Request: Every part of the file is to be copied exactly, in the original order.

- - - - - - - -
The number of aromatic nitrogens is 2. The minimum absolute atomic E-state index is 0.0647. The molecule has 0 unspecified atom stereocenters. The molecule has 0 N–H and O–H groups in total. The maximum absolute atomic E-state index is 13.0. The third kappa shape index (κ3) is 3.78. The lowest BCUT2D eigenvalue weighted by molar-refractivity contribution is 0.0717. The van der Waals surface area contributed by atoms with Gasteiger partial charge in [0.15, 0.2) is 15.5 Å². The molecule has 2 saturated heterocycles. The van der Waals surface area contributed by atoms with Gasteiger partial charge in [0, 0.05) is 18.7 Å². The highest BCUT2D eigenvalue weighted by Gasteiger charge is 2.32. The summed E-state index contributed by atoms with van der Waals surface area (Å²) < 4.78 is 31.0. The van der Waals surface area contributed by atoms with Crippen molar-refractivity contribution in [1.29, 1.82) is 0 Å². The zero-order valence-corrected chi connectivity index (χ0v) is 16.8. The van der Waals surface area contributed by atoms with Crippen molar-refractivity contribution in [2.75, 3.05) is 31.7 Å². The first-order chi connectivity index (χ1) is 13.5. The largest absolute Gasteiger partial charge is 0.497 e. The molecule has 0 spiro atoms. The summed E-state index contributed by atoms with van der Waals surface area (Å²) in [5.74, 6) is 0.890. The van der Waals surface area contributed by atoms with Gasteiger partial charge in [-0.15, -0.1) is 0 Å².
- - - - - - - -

The number of aromatic nitrogens is 2. The minimum absolute atomic E-state index is 0.0647. The molecule has 0 unspecified atom stereocenters. The molecule has 0 N–H and O–H groups in total. The maximum absolute atomic E-state index is 13.0. The third kappa shape index (κ3) is 3.78. The lowest BCUT2D eigenvalue weighted by molar-refractivity contribution is 0.0717. The van der Waals surface area contributed by atoms with Gasteiger partial charge in [0.15, 0.2) is 15.5 Å². The molecule has 2 saturated heterocycles. The van der Waals surface area contributed by atoms with Gasteiger partial charge in [0, 0.05) is 18.7 Å². The highest BCUT2D eigenvalue weighted by Gasteiger charge is 2.32. The summed E-state index contributed by atoms with van der Waals surface area (Å²) < 4.78 is 31.0. The van der Waals surface area contributed by atoms with Crippen molar-refractivity contribution in [1.29, 1.82) is 0 Å². The zero-order valence-corrected chi connectivity index (χ0v) is 16.8. The van der Waals surface area contributed by atoms with Crippen molar-refractivity contribution in [2.75, 3.05) is 31.7 Å². The first-order chi connectivity index (χ1) is 13.5. The largest absolute Gasteiger partial charge is 0.497 e. The molecule has 0 spiro atoms. The summed E-state index contributed by atoms with van der Waals surface area (Å²) in [5.74, 6) is 0.890. The van der Waals surface area contributed by atoms with Gasteiger partial charge in [-0.15, -0.1) is 0 Å².